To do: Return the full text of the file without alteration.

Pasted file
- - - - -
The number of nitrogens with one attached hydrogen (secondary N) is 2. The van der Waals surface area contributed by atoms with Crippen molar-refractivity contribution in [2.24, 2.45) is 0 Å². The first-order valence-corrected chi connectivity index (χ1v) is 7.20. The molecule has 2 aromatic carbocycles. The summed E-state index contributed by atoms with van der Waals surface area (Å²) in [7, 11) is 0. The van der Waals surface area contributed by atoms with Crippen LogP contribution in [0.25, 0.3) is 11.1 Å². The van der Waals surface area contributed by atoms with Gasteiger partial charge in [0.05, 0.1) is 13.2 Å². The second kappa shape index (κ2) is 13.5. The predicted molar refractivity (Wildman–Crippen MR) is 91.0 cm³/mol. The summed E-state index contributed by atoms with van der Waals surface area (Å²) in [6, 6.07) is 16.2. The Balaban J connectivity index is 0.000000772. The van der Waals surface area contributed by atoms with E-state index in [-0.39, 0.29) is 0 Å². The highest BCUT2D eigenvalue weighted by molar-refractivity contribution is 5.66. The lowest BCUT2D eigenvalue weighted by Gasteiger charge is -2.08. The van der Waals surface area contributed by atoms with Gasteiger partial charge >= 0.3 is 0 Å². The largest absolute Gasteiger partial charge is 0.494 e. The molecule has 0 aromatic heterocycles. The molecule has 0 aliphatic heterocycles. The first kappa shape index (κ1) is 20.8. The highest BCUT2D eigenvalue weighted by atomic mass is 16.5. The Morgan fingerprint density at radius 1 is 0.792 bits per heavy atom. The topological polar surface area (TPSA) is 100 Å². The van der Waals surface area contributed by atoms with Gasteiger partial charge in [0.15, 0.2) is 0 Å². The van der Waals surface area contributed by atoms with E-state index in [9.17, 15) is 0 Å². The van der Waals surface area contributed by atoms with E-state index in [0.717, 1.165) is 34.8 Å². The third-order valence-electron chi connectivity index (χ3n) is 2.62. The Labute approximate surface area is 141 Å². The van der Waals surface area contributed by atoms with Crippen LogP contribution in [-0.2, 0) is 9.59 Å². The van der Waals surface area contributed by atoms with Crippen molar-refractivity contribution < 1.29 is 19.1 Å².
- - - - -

The number of nitrogens with one attached hydrogen (secondary N) is 2. The van der Waals surface area contributed by atoms with Crippen molar-refractivity contribution in [2.24, 2.45) is 0 Å². The first-order valence-corrected chi connectivity index (χ1v) is 7.20. The molecule has 2 aromatic carbocycles. The summed E-state index contributed by atoms with van der Waals surface area (Å²) in [7, 11) is 0. The van der Waals surface area contributed by atoms with Crippen LogP contribution in [0.25, 0.3) is 11.1 Å². The van der Waals surface area contributed by atoms with Gasteiger partial charge in [0.05, 0.1) is 13.2 Å². The second kappa shape index (κ2) is 13.5. The predicted molar refractivity (Wildman–Crippen MR) is 91.0 cm³/mol. The summed E-state index contributed by atoms with van der Waals surface area (Å²) in [6, 6.07) is 16.2. The Balaban J connectivity index is 0.000000772. The van der Waals surface area contributed by atoms with E-state index in [-0.39, 0.29) is 0 Å². The highest BCUT2D eigenvalue weighted by molar-refractivity contribution is 5.66. The lowest BCUT2D eigenvalue weighted by Gasteiger charge is -2.08. The van der Waals surface area contributed by atoms with Gasteiger partial charge >= 0.3 is 0 Å². The largest absolute Gasteiger partial charge is 0.494 e. The molecule has 0 aromatic heterocycles. The molecule has 0 aliphatic heterocycles. The first kappa shape index (κ1) is 20.8. The highest BCUT2D eigenvalue weighted by atomic mass is 16.5. The Morgan fingerprint density at radius 1 is 0.792 bits per heavy atom. The topological polar surface area (TPSA) is 100 Å². The van der Waals surface area contributed by atoms with Gasteiger partial charge in [0.15, 0.2) is 0 Å². The van der Waals surface area contributed by atoms with E-state index in [9.17, 15) is 0 Å². The van der Waals surface area contributed by atoms with E-state index in [0.717, 1.165) is 34.8 Å². The third-order valence-electron chi connectivity index (χ3n) is 2.62. The Labute approximate surface area is 141 Å². The van der Waals surface area contributed by atoms with Crippen LogP contribution in [-0.2, 0) is 9.59 Å². The van der Waals surface area contributed by atoms with Crippen molar-refractivity contribution < 1.29 is 19.1 Å².